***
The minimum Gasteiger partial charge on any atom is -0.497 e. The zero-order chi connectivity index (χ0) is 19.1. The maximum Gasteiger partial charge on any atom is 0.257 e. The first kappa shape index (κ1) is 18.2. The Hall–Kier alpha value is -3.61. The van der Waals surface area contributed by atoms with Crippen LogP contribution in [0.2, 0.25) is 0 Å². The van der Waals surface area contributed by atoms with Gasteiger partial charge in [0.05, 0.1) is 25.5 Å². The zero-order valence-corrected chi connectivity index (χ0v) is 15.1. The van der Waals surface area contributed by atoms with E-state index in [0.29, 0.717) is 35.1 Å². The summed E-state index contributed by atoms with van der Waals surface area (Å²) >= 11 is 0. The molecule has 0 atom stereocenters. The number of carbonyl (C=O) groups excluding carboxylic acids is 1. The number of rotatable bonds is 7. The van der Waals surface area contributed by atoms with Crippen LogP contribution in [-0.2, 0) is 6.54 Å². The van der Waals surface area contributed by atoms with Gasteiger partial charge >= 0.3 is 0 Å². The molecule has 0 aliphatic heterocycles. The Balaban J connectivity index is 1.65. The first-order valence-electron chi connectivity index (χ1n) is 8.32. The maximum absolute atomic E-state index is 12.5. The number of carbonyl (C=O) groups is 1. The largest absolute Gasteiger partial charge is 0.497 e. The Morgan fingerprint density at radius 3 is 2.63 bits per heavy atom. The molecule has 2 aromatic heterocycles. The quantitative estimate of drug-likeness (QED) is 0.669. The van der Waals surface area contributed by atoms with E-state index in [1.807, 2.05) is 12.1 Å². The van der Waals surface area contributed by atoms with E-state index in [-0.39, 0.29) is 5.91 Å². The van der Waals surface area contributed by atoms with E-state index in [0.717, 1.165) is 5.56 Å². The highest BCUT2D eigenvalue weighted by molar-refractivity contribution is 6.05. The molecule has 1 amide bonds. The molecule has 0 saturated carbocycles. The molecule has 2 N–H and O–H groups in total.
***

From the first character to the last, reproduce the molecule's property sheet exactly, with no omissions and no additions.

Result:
The minimum Gasteiger partial charge on any atom is -0.497 e. The zero-order chi connectivity index (χ0) is 19.1. The maximum Gasteiger partial charge on any atom is 0.257 e. The first kappa shape index (κ1) is 18.2. The Hall–Kier alpha value is -3.61. The van der Waals surface area contributed by atoms with Crippen LogP contribution in [0.2, 0.25) is 0 Å². The van der Waals surface area contributed by atoms with Gasteiger partial charge in [0.05, 0.1) is 25.5 Å². The zero-order valence-corrected chi connectivity index (χ0v) is 15.1. The van der Waals surface area contributed by atoms with E-state index in [0.29, 0.717) is 35.1 Å². The summed E-state index contributed by atoms with van der Waals surface area (Å²) >= 11 is 0. The molecule has 0 atom stereocenters. The number of carbonyl (C=O) groups excluding carboxylic acids is 1. The number of rotatable bonds is 7. The van der Waals surface area contributed by atoms with Crippen LogP contribution in [-0.2, 0) is 6.54 Å². The van der Waals surface area contributed by atoms with Gasteiger partial charge >= 0.3 is 0 Å². The molecule has 0 aliphatic heterocycles. The Balaban J connectivity index is 1.65. The first-order valence-electron chi connectivity index (χ1n) is 8.32. The maximum absolute atomic E-state index is 12.5. The number of carbonyl (C=O) groups is 1. The largest absolute Gasteiger partial charge is 0.497 e. The Morgan fingerprint density at radius 3 is 2.63 bits per heavy atom. The molecule has 2 aromatic heterocycles. The quantitative estimate of drug-likeness (QED) is 0.669. The van der Waals surface area contributed by atoms with E-state index in [1.807, 2.05) is 12.1 Å². The van der Waals surface area contributed by atoms with E-state index in [-0.39, 0.29) is 5.91 Å². The van der Waals surface area contributed by atoms with E-state index in [0.717, 1.165) is 5.56 Å². The highest BCUT2D eigenvalue weighted by molar-refractivity contribution is 6.05. The molecule has 1 amide bonds. The molecule has 0 saturated carbocycles. The molecule has 2 N–H and O–H groups in total.